12th November

A quite exciting day with unseasonable - even uncomfortable at times - warmth and sunshine accompanying a really good selection of birds. Although the continuing Sabine's Gull attracted the visitors it was the varied selection of migrants that provided most interest, with a Radde's Warbler in Top Fields, 2 Yellow-browed Warblers at Weston, and singles of Woodcock, Wryneck and Corn Bunting at the Bill all new in on the ground. Visible passage was again a spectacle, with 8220 Wood Pigeons, 780 Goldfinches, 670 Starlings, 100 Linnets, 85 Meadow Pipits, 70 Chaffinches, 22 Skylarks, 18 Siskins, 9 Redpolls, 2 Merlins, 2 Swallows and a Snow Bunting through at the Bill and a similarly varied selection over Chesil. Commoner arrivals weren't especially numerous on the ground but lingerers included the likes of the Cetti's Warbler and Dartford Warbler at the Bill, the Wheatear at Hamm Beach and a good spread of Black Redstarts everywhere. Sea interest included a Great Northern Diver through off the Bill and the Common Tern still in Portland Harbour.

It's not always that your glimpses of something looking rare...

...actually materialise into something that really is rare - on odd occasions the Radde's Warbler popped out quite nicely although this was very much the exception © Martin Cade:

                        The Yellow-browed Warblers at Weston showed really well © Duncan Walbridge:

We wouldn't write off that today's Wryneck was a reappearance of the long-stayer from back in the second half of October; that bird could easily have been overlooked given the lousy weather and poor coverage this month but today's sighting was in a different place so it'll certainly be logged as relating to a new individual © Martin Cade:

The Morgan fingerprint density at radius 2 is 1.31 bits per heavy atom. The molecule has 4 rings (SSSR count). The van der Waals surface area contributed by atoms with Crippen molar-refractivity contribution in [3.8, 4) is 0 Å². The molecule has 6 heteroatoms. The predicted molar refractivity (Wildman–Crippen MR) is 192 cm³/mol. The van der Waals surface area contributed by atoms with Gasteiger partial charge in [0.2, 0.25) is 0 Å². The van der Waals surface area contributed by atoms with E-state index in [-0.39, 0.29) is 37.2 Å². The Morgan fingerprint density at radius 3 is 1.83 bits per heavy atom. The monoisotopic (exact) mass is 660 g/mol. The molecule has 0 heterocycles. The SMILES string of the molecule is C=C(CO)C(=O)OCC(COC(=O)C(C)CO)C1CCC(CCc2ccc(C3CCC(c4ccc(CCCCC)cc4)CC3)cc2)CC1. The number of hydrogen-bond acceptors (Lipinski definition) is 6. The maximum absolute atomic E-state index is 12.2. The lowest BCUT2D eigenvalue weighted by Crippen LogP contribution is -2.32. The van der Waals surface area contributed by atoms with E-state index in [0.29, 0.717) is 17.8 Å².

It's a sad sign of the times that this morning's Corn Bunting at the Bill was, at least in terms of Portland records this year, the rarest bird of the day © Dave Chown:

And finally some rather arresting news of an exciting second record for the island. We bumped into Mark Eggleton today and Mark mentioned an odd, drab wheatear he'd photographed at the Bill on 29th October; a photograph was duly revealed that looked to us likely to be a Pied Wheatear, a fact further confirmed by some more images Mark popped us through later. Autumn Pied vs Black-eared Wheatear can sometimes be a tricky call but as far as we can see everything visible here points to it being a Pied. A great record and really fortuitous that on a dreary late afternoon Mark took the trouble to take some photographs rather than ignore it © Mark Eggleton:

Out of interest, here's John Ash's account published in BB of Portland's first Pied Wheatear way back in October 1954 (click on it to enlarge):